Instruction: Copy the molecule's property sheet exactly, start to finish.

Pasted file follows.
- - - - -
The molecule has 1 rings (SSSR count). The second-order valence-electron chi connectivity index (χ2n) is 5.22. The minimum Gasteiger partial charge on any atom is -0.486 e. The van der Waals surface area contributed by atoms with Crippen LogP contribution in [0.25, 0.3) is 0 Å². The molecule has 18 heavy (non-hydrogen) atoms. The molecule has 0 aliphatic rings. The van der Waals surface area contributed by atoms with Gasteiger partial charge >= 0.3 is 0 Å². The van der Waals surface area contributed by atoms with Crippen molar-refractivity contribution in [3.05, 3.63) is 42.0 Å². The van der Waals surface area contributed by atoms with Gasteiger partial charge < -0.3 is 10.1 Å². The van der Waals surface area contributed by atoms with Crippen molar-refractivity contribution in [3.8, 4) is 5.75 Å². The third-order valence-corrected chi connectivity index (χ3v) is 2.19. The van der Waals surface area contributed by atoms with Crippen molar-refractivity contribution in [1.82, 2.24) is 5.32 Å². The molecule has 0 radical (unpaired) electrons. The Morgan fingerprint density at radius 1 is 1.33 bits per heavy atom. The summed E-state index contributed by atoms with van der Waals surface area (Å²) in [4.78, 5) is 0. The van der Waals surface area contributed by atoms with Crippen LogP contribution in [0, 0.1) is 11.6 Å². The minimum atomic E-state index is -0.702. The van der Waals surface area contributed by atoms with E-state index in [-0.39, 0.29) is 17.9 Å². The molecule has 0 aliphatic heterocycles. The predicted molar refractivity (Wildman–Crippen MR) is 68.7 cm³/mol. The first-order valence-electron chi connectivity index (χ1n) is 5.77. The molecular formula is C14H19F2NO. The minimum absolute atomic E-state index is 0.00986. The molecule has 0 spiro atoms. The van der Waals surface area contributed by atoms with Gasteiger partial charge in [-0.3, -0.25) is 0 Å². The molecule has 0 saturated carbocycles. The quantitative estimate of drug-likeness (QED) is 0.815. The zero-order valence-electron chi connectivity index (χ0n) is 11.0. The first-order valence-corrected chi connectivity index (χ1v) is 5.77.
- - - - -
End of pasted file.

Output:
The molecule has 1 rings (SSSR count). The second-order valence-electron chi connectivity index (χ2n) is 5.22. The minimum Gasteiger partial charge on any atom is -0.486 e. The van der Waals surface area contributed by atoms with Crippen LogP contribution in [0.25, 0.3) is 0 Å². The molecule has 18 heavy (non-hydrogen) atoms. The molecule has 0 aliphatic rings. The van der Waals surface area contributed by atoms with Gasteiger partial charge >= 0.3 is 0 Å². The van der Waals surface area contributed by atoms with Crippen molar-refractivity contribution in [3.05, 3.63) is 42.0 Å². The van der Waals surface area contributed by atoms with Gasteiger partial charge < -0.3 is 10.1 Å². The van der Waals surface area contributed by atoms with Crippen molar-refractivity contribution in [3.8, 4) is 5.75 Å². The third-order valence-corrected chi connectivity index (χ3v) is 2.19. The van der Waals surface area contributed by atoms with Crippen molar-refractivity contribution in [1.82, 2.24) is 5.32 Å². The molecule has 0 radical (unpaired) electrons. The Morgan fingerprint density at radius 1 is 1.33 bits per heavy atom. The summed E-state index contributed by atoms with van der Waals surface area (Å²) in [4.78, 5) is 0. The van der Waals surface area contributed by atoms with Crippen LogP contribution in [0, 0.1) is 11.6 Å². The minimum atomic E-state index is -0.702. The van der Waals surface area contributed by atoms with E-state index in [-0.39, 0.29) is 17.9 Å². The molecule has 0 aliphatic heterocycles. The predicted molar refractivity (Wildman–Crippen MR) is 68.7 cm³/mol. The first-order valence-electron chi connectivity index (χ1n) is 5.77. The molecular formula is C14H19F2NO. The minimum absolute atomic E-state index is 0.00986. The molecule has 0 spiro atoms. The van der Waals surface area contributed by atoms with Gasteiger partial charge in [-0.3, -0.25) is 0 Å². The molecule has 0 saturated carbocycles. The quantitative estimate of drug-likeness (QED) is 0.815. The zero-order valence-electron chi connectivity index (χ0n) is 11.0. The first-order valence-corrected chi connectivity index (χ1v) is 5.77.